Various manners in which such a frame based polling schedule may be dynamically generated and updated, are described in the contemporaneously filed copending application, Ser. No. 08/331,729, entitled Method And Apparatus For Dynamically Generating And Maintaining Frame Based Polling Schedules That Guaranty Latencies And Bandwidths To Isochronous Functions, which is hereby fully incorporated by reference.

FIG. 5 illustrates geographical and logical addressing of the present invention implemented by some embodiments for addressing the serial bus elements and functions of bus agents. For ease of explanation, the same exemplary serial bus assembly of FIG. 2 is used. However, the bus controller 14 is labeled as Host, also referred to as Hub0. The bus signal distributors 18a-18b are labeled as Hub1 and Hub2. The peripherals 16a-16f including their corresponding bus interfaces 22a-22f are jointly labeled as Node0 through Node6. The functions of peripherals 16a-16f are labeled as FN0, FN1, etc.

As illustrated, the serial bus elements and functions of the bus agents are assigned geographical as well as logical addresses (GEO ADDR & LOG ADDR) of a geographical and a logical address space. More specifically, the Hubs 14, 18a-18b and the Nodes 22a-22f are assigned GEO ADDRes, whereas the functions of the Nodes 16a-16f are assigned LOG ADDRes. Preferably, the Hub identity as well as the upstream port of the Hub may be inferred from the GEO ADDR of a Hub 14, and 18a-18b, and the connecting Hub as well as the connecting port of the connecting Hub may be inferred from the GEO ADDR of a Node 22a-22f. In one embodiment, the LOG ADDRes are assigned to the functions of the Nodes 16a-16f in a chronological manner.

For examples, in the illustrated exemplary application, Hub1 and Hub2 18aand 18b are assigned the GEO ADDRes of "Hub1:Port0" and "Hub2:Port0" respectively, identifying the Hubs 18a and 18b as "Hub1" and "Hub2" respectively, and in each case, the upstream port being "Port0". Node1 and Node4 22b and 22e are assigned the GEO ADDRes of "Hub1:Port2" and "Hub2:Port3" respectively, identifying the connecting Hubs 18a and 18b as "Hub1" and "Hub2" respectively, and the connecting ports of connecting Hubs 18a and 18b as "Port2" and "Port3" respectively. The functions of Node1 16b are assigned the LOG ADDRes of "LA1", "LA2" and "LA3", whereas the function of Node4 16e is assigned the LOG ADDR of "LA6".

Preferably, the GEO ADDRes and the LOG ADDRes are dynamically assigned at power on or reset, and updated in response to live detachment of interconnected devices or attachment of additional devices, by the bus controller 14 in cooperation with the bus signal distributors 18 and the bus interfaces 22. A particular implementation of such dynamic connection management is described in more detail below.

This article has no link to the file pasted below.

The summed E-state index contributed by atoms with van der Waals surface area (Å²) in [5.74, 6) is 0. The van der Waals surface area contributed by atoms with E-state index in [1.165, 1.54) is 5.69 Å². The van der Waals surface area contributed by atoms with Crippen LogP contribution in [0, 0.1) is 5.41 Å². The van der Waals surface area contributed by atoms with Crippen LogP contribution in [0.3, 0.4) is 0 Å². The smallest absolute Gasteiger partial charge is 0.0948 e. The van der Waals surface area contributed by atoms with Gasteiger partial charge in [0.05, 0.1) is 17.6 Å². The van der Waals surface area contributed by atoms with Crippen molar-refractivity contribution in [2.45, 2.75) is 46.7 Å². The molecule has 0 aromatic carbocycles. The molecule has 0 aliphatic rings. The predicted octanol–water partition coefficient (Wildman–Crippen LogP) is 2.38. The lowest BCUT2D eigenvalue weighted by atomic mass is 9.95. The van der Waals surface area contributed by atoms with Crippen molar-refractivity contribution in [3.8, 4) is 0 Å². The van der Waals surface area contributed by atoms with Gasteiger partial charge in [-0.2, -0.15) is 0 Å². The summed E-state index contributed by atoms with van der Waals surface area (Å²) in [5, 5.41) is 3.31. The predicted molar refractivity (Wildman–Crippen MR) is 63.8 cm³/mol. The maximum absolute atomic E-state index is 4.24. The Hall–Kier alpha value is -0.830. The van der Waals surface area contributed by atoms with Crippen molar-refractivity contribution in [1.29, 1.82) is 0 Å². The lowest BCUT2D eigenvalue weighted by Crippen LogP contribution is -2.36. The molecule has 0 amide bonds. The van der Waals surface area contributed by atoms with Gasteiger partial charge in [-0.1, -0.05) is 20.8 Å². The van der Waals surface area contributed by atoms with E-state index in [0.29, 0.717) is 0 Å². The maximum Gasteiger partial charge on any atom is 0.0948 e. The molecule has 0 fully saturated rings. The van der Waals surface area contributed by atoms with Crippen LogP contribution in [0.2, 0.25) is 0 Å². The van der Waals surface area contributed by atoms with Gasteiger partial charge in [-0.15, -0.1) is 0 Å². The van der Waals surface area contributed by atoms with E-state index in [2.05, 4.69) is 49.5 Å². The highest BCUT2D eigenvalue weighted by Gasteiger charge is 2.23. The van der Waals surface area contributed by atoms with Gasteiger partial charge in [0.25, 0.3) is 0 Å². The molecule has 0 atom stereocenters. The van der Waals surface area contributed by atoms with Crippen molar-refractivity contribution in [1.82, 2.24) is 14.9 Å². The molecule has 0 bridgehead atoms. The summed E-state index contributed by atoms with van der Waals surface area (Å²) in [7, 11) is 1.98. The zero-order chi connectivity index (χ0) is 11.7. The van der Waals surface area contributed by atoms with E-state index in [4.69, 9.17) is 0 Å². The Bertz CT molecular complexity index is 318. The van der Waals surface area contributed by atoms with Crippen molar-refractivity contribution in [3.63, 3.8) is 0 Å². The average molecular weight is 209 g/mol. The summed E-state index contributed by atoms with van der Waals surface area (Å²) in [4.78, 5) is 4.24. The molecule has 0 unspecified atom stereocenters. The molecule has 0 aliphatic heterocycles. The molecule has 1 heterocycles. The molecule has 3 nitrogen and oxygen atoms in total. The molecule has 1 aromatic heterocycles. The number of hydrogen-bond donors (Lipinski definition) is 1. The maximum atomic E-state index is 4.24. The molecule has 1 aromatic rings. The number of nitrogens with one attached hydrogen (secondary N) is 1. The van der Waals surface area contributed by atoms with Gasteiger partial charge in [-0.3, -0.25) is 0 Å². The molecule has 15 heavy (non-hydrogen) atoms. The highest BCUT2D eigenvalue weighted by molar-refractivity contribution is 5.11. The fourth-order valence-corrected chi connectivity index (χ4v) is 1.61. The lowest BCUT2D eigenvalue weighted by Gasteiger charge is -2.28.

For these embodiments, the GEO ADDRes are used to conduct connection management transactions among the serial bus elements, whereas the LOG ADDRes are used to conduct data communication transactions among the functions of the bus agents The separation of the two types of transactions into the two separate address spaces facilitate dynamic connection management of the serial bus elements, without having to interrupt services to the functions of the bus agents.

FIG. 6 illustrates the essential elements of communication packets of the present invention implemented by some embodiments for conducting the various transactions employing the master/slave model of flow control. For these embodiments, packet identifiers 44 are employed to differentiate control packets from data packets. Control packets are packets employed by the bus controller 14 to authorize or instruct the bus signal distributors 18 and the bus interfaces 22 to engage in transactions. Control packets may also include packets employed by the bus signal distributors 18 and the bus interfaces 22 to acknowledge authorizations or instructions from the bus controller 14. Furthermore, addresses 46 are employed as appropriate to identify the transaction parties. As will be appreciated that under the master/slave model of flow control, the bus controller 14 as a transaction participant may often be inferred, and therefore its address may be omitted.

Preferably, transaction flows, such as from bus controller 14 to a function, from a first function to a second function, may be inferred from the packet identifiers 44. Preferably, either geographical or logical addresses 46, i.e. "HubX:PortY" or "LAz", may be specified to accommodate those embodiments that support connection management transactions and implement both types of addresses.

A particular implementation of employing such communication packets to conduct the various transactions is described in the contemporaneously filed copending application, Ser. No. 08/332,573, entitled Method And Apparatus For Exchanging Data, Status And Commands Over An Hierarchical Serial Bus Assembly Using Communication Packets, which is hereby fully incorporated by reference.